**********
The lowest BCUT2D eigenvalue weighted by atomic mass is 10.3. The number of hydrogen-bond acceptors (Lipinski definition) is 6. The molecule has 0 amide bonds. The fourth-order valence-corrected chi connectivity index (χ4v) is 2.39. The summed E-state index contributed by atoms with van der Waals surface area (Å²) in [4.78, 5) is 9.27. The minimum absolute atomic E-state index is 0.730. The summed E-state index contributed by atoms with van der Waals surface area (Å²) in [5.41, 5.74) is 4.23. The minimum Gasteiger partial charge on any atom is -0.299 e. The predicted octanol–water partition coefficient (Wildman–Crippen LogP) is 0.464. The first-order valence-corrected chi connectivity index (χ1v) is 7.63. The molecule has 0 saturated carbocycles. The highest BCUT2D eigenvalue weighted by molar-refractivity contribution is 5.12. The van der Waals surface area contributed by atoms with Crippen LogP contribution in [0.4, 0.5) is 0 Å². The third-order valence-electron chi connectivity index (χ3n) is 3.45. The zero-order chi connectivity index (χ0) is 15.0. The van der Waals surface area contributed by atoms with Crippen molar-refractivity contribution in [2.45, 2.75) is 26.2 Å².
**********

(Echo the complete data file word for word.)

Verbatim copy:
The lowest BCUT2D eigenvalue weighted by atomic mass is 10.3. The number of hydrogen-bond acceptors (Lipinski definition) is 6. The molecule has 0 amide bonds. The fourth-order valence-corrected chi connectivity index (χ4v) is 2.39. The summed E-state index contributed by atoms with van der Waals surface area (Å²) in [4.78, 5) is 9.27. The minimum absolute atomic E-state index is 0.730. The summed E-state index contributed by atoms with van der Waals surface area (Å²) in [5.41, 5.74) is 4.23. The minimum Gasteiger partial charge on any atom is -0.299 e. The predicted octanol–water partition coefficient (Wildman–Crippen LogP) is 0.464. The first-order valence-corrected chi connectivity index (χ1v) is 7.63. The molecule has 0 saturated carbocycles. The highest BCUT2D eigenvalue weighted by molar-refractivity contribution is 5.12. The van der Waals surface area contributed by atoms with Crippen LogP contribution in [0.4, 0.5) is 0 Å². The third-order valence-electron chi connectivity index (χ3n) is 3.45. The zero-order chi connectivity index (χ0) is 15.0. The van der Waals surface area contributed by atoms with Crippen molar-refractivity contribution in [2.45, 2.75) is 26.2 Å².